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Contemplations on the Moon Jar


Above, from left to right: Ik-joong Kang (American, b. Korea, 1960) 25 Wishes, 2007–2008. Tempera, Polymer Compound on Wood; each panel 23 in. x 23 in. Lent by the artist. Moon Jar, Joseon dynasty (1392–1910), 2nd half of 18th century. Porcelain. The Metropolitan Museum of Art, New York, The Harry G. C. Packard Collection of Asian Art, Gift of Harry G. C. Packard, and Purchase, Fletcher, Rogers, Harris Brisbane Dick, and Louis V. Bell Funds, Joseph Pulitzer Bequest, and The Annenberg Fund Inc. Gift, 1975 (1979.413.1).

When I first saw 25 Wishes (above, left) in the Chelsea studio of the artist Ik-joong Kang nearly a year ago, my first thought was how wonderful it would look in the Met's Korean gallery. I was very taken by the piece's subtle, alluring palette and dreamy quality. It was a surprising departure from most of Ik-joong Kang's other works, which burst with splashy color. The work filled the whole wall on which it was displayed, in a small room within Kang's studio, and reflected light coming from the floor-to-ceiling window it faced. So even though the piece is quite large, the viewing experience was intimate and inviting. But powerful. I wanted to recreate a bit of that feeling in the installation in our Arts of Korea Gallery.

Like many works in Kang's oeuvre—for example, the Happy Buddha series—25 Wishes is an installation comprising multiple, same-sized panels, each repeating a single image. In this case, the image is a moon jar, an iconic type of Korean porcelain ware from the eighteenth century. This iconography certainly engaged me further. I thought, "Why not pair this very contemporary, almost Warhol-esque work with the lovely eighteenth-century Moon Jar in our permanent collection (above, right), which is both traditional and modern in its aesthetic?" I decided to create a minimalist installation in the Korean gallery that centers on 25 Wishes and our Moon Jar, alongside a group of white porcelains from the Met's Korean collection. James Watt, chairman of the Asian Art Department, suggested including a group of thirty-four porcelain epitaph tablets and arranging these rectangular tablets in rows, in essence mimicking the hypnotic repetition of the panels in 25 Wishes. This is the first time the epitaph set has been displayed in its entirety, and the striking installation transforms them into abstract art.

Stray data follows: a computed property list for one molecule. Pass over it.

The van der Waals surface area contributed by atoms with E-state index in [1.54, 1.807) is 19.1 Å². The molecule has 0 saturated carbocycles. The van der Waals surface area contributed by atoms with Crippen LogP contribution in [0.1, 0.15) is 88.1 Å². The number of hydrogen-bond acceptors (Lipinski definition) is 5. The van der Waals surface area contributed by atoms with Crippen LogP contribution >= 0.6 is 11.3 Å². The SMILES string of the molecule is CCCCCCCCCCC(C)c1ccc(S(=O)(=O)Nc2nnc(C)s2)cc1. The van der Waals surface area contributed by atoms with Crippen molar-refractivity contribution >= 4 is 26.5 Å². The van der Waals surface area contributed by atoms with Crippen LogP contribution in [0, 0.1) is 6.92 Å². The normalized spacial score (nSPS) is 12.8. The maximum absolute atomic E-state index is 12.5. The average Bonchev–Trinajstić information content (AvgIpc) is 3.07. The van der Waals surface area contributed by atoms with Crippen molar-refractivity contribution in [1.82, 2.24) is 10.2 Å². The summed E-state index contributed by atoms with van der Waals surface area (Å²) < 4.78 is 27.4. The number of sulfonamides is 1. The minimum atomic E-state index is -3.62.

Juxtaposing Kang's 25 Wishes against traditional Korean art—ceramics, in particular—suggests a particular cultural context in which to view and understand this contemporary work—and conversely, a context in which to reevaluate or contemplate anew the traditional art. No doubt a work like 25 Wishes would have a very different impact if presented in an entirely different setting—for example, in a room with other contemporary art.

Next Tuesday at 11:00 a.m., and again on Tuesday, April 13, I’ll be joined by the artist to discuss the creative process behind 25 Wishes and our thoughts on eighteenth-century moon jars, Korean porcelain, and the dialogue between traditional and contemporary Korean art.

Soyoung Lee is associate curator in the Department of Asian Art.

Related Installation
Contemplations on the Moon Jar
Through May 16, 2010 Arts of Korea Gallery, 2nd Floor

Upcoming Events
Gallery Talk: Arts of Korea: Contemplations on the Moon Jar
Tuesday, March 9, and Tuesday, April 13, 11:00 a.m., Arts of Korea Gallery, 2nd Floor
Associate Curator Soyoung Lee discusses 25 Wishes with the artist Ik-joong Kang. Free with Museum admission.

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